Trump: It’s ‘up to the military’ to pursue punishment for Lt. Col. Vindman

Last week, Lt. Col. Alexander Vindman was removed from the National Security Council and escorted out of the White House.

At an Oval Office press conference on Tuesday, President Trump confirmed that the military could pursue disciplinary charges against Vindman.

“Up to the military”

“We sent him on his way to a much different location, and the military can handle him any way they want,” the president said to reporters.

“Gen. Milley has him now. I congratulate Gen. Milley,” Trump added, referring to Gen. Mark Milley, chairman of the Joint Chiefs of Staff.  “He can have him,” adding that it should be “up to the military” to determine what — if any — additional action should be taken.

“But,” Trump continued, “if you look at what happened, they’re going to certainly, I would imagine, take a look at that.”

When senior National Security Council official Timothy Morrison testified before the House Intelligence Committee, he said that Vindman was suspected of leaking information to the media and was known for having questionable judgment.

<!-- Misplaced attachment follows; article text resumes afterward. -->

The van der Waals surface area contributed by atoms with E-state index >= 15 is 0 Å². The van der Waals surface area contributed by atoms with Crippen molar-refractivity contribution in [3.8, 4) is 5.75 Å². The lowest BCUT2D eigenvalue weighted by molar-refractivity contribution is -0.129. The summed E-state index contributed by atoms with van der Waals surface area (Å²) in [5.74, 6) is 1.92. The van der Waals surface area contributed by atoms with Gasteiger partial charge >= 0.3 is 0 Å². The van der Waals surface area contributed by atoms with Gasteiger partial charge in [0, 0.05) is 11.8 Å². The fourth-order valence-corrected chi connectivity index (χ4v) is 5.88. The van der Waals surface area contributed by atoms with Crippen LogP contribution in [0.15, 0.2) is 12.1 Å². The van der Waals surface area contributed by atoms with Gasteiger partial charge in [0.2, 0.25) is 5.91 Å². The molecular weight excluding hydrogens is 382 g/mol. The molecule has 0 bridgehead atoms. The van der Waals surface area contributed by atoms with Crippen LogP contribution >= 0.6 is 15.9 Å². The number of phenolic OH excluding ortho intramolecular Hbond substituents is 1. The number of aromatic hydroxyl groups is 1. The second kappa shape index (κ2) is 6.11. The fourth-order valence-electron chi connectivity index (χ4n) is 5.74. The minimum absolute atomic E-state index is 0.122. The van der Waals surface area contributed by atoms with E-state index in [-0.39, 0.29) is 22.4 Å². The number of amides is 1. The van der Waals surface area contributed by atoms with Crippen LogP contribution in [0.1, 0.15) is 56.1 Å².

He also told Republican counsel Steve Castor that Vindman seemed frustrated about not being brought along on a trip to Ukraine and felt that he had been “cut out of some of the Ukraine portfolio.”

“Absolutely no retaliation”

Democrats have tried to cast Vindman’s reassignment as an act of retaliation against Vindman for his testimony in last year’s House impeachment inquiry, but National Security Adviser Robert O’Brien has insisted that isn’t the case.

“At the end of the day, the president is entitled to staffers that want to execute his policy, that he has confidence in, and I think every president is entitled to that,” the Hill quoted O’Brien as saying.

“But there is absolutely no retaliation with respect to the Vindmans as far as impeachment goes,” the national security adviser asserted.

At a press conference on Friday, Defense Secretary Mark Esper also denied that Vindman would face any retaliatory measures.

“We protect all of our persons, service members, from retribution or anything like that,” Esper pledged. “We’ve already addressed that in policy and other means.”

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